My Ride-pooling Journey
From Bangalore to AAAI-20 with a few stops in between
Before joining SMU, I lived in my hometown of Bangalore in India. It is a city that, much to my chagrin, has become synonymous with its terrible traffic. The absence of comprehensive public transport has meant that, often, the most convenient alternative to owning a vehicle is in using taxi-on-demand services from aggregators like Uber and Ola. The affordability of ride-pooling services (like UberPool) have made them especially integral to the transportation ecosystem with taxi-sharing often being the cheapest means of on-demand transportation. However, while ride-pooling services are popular, they are far from efficient. I would often find myself trapped in circuitous two-hour long UberPool journeys, obsessing over ways to do things better. As a result, when an opportunity to work with my current advisor on such ride-pooling systems presented itself, I jumped at it.
At SMU, I started thinking of solutions to this problem in earnest—how do you match customers to vehicles so that people would no longer have to circumnavigate Bangalore on their way to work. With lots of help from my collaborators, I went through the literature, especially the erstwhile state-of-the-art method for high-capacity city-scale ride-pooling ‘On-demand high-capacity ride-sharing via dynamic trip-vehicle assignment’. In this approach, they enumerated the feasible assignments of passengers to a vehicle and then ran an optimisation over these feasible assignments to choose the best combination of assignments over all vehicles. The time-consuming portion of this process was in enumerating these feasible assignments because there are an exponential number of them (in the worst case) and each involves solving an NP-hard routing problem. As a result, in practice, one can only generate a subset of all the feasible assignments.
Accordingly, given that all feasible assignments can’t be enumerated, our first attempt at improving their solution was in trying to generate a ‘better’ subset of them. We did this by ‘learning to search’, which is similar to A* search in which the heuristic is learned. The novel idea here was to make learning this heuristic unsupervised by using the weak supervision from the output of the optimisation problem—we scored assignments based on how likely they were to be chosen as the optimal assignment. We found, however, that enumerating ‘better’ (or even more) assignments didn’t improve the solution quality much. Instead, from visualising some trajectories, we found that a bigger issue was that the optimisation was greedy, i.e., it tried to maximise the matches at the current time-step without thought for how this would affect future matches.
To solve this problem, during the optimisation step, we tried to score the enumerated feasible assignments based on their expected future value rather than their immediate value. This idea has connections to learning a value function in the Q-Learning approach to RL, in which the optimal policy involves choosing the ‘action’ (overall assignment) with the maximum future value. The key insight was that, if we could find a way to estimate this future value for a given feasible assignment, we could use the existing optimisation over feasible assignments to approximate this ‘max’ operation in Q-Learning. Along these lines, I developed an algorithm for estimating this future value of a feasible assignment and tested it on real-world data – it worked! We found that it outperformed the greedy method by up to 16\% (which is huge on a city-scale).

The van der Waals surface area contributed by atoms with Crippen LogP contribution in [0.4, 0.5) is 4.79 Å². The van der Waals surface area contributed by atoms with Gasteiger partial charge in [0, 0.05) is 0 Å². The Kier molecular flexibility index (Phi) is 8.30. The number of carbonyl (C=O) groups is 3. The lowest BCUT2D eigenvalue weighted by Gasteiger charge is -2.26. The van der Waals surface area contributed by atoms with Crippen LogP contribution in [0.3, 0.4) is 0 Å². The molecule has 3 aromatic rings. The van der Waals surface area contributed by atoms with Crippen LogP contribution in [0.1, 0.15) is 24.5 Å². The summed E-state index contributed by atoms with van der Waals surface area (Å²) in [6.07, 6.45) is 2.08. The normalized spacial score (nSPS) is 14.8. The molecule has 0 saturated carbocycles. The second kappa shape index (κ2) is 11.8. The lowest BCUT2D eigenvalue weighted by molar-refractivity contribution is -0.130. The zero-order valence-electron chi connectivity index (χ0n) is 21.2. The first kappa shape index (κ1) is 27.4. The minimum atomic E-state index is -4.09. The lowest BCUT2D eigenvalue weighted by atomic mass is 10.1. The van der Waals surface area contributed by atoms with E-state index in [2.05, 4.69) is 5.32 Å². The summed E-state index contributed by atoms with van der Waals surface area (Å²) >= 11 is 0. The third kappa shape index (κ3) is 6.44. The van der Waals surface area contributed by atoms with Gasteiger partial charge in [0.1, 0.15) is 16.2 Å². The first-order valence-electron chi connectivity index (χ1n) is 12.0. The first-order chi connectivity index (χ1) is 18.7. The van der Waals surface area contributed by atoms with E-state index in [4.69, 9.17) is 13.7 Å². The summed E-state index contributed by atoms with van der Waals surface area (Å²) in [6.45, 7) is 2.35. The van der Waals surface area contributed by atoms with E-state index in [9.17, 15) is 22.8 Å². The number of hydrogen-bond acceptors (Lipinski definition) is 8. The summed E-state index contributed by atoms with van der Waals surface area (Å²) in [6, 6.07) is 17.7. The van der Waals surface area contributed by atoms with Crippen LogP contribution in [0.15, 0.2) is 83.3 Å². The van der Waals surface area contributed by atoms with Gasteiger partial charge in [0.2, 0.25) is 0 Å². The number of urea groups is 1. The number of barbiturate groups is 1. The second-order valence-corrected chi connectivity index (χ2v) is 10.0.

This is where I thought the project would end. However, we hit a surprising roadblock – we learned that, although the algorithm was ‘inspired’ by Q-Learning, the modifications we made to it meant that it was no longer straightforward to use the theoretical results associated with Q-Learning to illustrate the soundness of our algorithm. The final part of this project involved finding a more ‘natural’ way to communicate what the algorithm was doing and why it worked. To this end, we did some reading and found that we had re-invented Approximate Dynamic Programming (ADP), a framework from Operations Research that could be seen as a way to combine traditional optimisation with learned value functions to perform stochastic planning. The discovery allowed us to use the language and theory that they had (much more rigorously) developed to better analyse and discuss our algorithm.
If you are interested in learning more about the technical details of our algorithm, please check out the resulting paper here. The paper was recently accepted for Oral presentation at AAAI-20’s special track on AI for Social Impact. If you are planning to attend the conference, please drop by for our presentation! We are also currently looking for partners with whom to run a pilot study. If that’s you, please reach out.